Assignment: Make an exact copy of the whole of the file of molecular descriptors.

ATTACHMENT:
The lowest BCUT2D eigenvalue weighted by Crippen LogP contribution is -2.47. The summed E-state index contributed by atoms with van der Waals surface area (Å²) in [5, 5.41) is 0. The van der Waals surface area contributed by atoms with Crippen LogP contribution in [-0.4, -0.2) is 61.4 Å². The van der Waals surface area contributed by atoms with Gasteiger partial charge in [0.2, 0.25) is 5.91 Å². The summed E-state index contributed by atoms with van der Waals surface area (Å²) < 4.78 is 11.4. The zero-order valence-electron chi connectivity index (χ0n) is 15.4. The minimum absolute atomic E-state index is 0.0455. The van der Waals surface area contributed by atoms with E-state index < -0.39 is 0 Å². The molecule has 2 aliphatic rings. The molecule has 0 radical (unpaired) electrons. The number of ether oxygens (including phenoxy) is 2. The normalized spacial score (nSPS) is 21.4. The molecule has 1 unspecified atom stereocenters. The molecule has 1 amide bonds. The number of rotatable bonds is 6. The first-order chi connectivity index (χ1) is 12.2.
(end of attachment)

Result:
The lowest BCUT2D eigenvalue weighted by Crippen LogP contribution is -2.47. The summed E-state index contributed by atoms with van der Waals surface area (Å²) in [5, 5.41) is 0. The van der Waals surface area contributed by atoms with Crippen LogP contribution in [-0.4, -0.2) is 61.4 Å². The van der Waals surface area contributed by atoms with Gasteiger partial charge in [0.2, 0.25) is 5.91 Å². The summed E-state index contributed by atoms with van der Waals surface area (Å²) < 4.78 is 11.4. The zero-order valence-electron chi connectivity index (χ0n) is 15.4. The minimum absolute atomic E-state index is 0.0455. The van der Waals surface area contributed by atoms with E-state index < -0.39 is 0 Å². The molecule has 2 aliphatic rings. The molecule has 0 radical (unpaired) electrons. The number of ether oxygens (including phenoxy) is 2. The normalized spacial score (nSPS) is 21.4. The molecule has 1 unspecified atom stereocenters. The molecule has 1 amide bonds. The number of rotatable bonds is 6. The first-order chi connectivity index (χ1) is 12.2.